The need to convene: Alliance-building in six stepsJose Bright
The times are making alliances more relevant than ever. In response to changing environments that include, in many cases, increased needs, possible funding cuts, and shifting volunteer demographics, nonprofits can band together to find additional resources, innovative solutions, and a new source of optimism.
I spoke with two leaders in the Coalition of Refugee Service Agencies, Friends of Refugees ED Brian Bollinger and Clarkston Community Center ED Cindy Bowman, about the function and benefit of their alliances. Together, the Coalition is able to highlight the contributions of the refugee community, coordinate efforts to pursue and deploy resources, and speak to lawmakers with an authority no single organization could generate – which includes putting on an annual New American celebration at the capitol. “Imagine how hard it would be for one agency to single-handedly declare the impact of refugees in Georgia,” said Bollinger. “With an alliance, we’re able to gather that data and explain it in a clear, concise, compelling way.”
Added Bowden, “Funders prefer to give money to a group of nonprofits than individuals, so the Coalition helps us ramp up efforts to maintain funding in light of changing federal policy.”
In our discussion, they helped illustrate the following steps to forming an alliance.
1) Use your networks to seek out others who are experiencing challenges similar to yours. That includes members, clients, partners, volunteers, and (of course) leaders in the same cause area. “Resettlement agencies have been eviscerated – there’s really no other word for losing half the funding that had been available to serve these families,” said Bollinger. “The alliance helps us to see how others are tackling the problem.”
2) Call a meeting of those people to hear how others have been coping with a changing environment. Don’t create an agenda for action, just listen for common themes. “The critical value of an alliance is keeping the doors open between similar people and efforts,” said Bollinger. “We keep each other informed.”
3) Ask yourself and those you’ve identified if you can share resources to help each other. Schedule a second gathering to talk about ways you might be able to offer mutual assistance. Just finding out more about a partner’s work can help you better focus your own resources: “We may choose not to spend our resources if another partner is applying them to an issue, or we may team up to manage it together,” said Bollinger.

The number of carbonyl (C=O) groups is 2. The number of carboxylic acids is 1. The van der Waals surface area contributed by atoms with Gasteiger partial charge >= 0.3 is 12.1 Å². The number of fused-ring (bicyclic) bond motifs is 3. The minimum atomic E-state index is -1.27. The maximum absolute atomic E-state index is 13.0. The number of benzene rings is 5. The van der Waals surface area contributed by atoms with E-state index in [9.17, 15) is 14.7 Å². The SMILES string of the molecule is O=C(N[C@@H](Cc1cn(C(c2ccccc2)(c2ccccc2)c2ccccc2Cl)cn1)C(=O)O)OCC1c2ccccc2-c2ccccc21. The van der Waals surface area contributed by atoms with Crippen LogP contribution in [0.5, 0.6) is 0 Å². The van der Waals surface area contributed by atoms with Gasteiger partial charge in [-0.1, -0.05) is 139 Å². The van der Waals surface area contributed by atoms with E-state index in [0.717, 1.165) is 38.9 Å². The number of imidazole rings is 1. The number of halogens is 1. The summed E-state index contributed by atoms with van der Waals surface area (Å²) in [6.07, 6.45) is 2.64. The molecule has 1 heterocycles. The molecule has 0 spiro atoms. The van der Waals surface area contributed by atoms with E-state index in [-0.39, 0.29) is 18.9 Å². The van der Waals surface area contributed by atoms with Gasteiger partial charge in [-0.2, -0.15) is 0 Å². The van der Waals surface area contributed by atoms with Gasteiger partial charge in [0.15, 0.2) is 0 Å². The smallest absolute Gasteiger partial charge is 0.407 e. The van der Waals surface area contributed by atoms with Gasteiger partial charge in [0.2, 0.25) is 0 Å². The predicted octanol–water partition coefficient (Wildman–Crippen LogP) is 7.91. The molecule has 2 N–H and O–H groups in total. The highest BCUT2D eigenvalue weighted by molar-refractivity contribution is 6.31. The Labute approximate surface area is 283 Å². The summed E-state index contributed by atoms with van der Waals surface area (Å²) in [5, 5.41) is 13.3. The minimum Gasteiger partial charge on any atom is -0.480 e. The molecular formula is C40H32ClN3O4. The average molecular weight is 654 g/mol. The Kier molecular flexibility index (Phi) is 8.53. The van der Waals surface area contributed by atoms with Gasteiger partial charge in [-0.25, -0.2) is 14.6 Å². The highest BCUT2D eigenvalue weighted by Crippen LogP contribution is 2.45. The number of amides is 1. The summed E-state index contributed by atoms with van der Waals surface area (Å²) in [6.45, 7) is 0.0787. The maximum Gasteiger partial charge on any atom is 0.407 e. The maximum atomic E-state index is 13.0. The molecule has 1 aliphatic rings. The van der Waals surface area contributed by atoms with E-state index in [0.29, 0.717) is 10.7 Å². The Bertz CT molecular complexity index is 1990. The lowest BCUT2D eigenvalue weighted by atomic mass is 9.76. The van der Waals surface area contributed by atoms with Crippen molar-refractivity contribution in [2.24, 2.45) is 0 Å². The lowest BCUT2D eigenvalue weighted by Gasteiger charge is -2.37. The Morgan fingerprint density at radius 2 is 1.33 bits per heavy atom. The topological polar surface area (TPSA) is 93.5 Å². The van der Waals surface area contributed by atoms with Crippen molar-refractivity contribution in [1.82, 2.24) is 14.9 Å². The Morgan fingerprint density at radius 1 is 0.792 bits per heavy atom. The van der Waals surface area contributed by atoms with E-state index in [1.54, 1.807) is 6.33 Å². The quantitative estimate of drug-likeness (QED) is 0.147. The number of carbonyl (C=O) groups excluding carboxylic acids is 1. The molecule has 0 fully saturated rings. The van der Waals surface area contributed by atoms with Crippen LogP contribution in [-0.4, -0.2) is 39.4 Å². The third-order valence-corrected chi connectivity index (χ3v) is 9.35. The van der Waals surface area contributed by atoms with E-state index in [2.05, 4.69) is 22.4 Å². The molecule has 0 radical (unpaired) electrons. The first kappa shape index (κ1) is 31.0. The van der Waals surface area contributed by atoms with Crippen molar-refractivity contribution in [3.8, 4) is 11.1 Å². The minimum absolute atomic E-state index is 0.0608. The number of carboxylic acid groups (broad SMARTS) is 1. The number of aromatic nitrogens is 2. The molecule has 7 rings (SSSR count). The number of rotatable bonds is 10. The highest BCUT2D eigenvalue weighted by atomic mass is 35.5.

4) Draft and sign a memorandum of understanding which clarifies the mission of the alliance and all expectations of its members. “Our goal is to provide our shared community with all the services they need, without replicating each other’s efforts,” said Bowden. When one member of the Coalition is stretched thin, the alliance allows them to refer clients to a nonprofit with the capacity to help.
5) Form a committee to drive alliance processes and strategies. Give people tasks that align with alliance objectives, along with a timeframe in which to complete them. “We get together for two hours to plan events, keep track of the legislative environment and help each other in our communications with lawmakers, and discuss major changes in policy or community players, like a newly-formed organization that may impact our services,” said Bollinger.
6) Create communications mechanisms to share information regularly among all members of the alliance. This should include calls for input and reports on outcomes – especially the successes, which will build momentum for further achievements. “We’re working with multiple alliances on several specific projects, so we have regular phone calls with our partners to make sure everyone knows what each other is doing,” said Bowden. Added Bollinger, “It saves a tremendous amount of resources to have clear, consistent channels for information exchange.”
Sir Jose Bright is vice president of the Nonprofit Consulting Group at the Georgia Center for Nonprofits.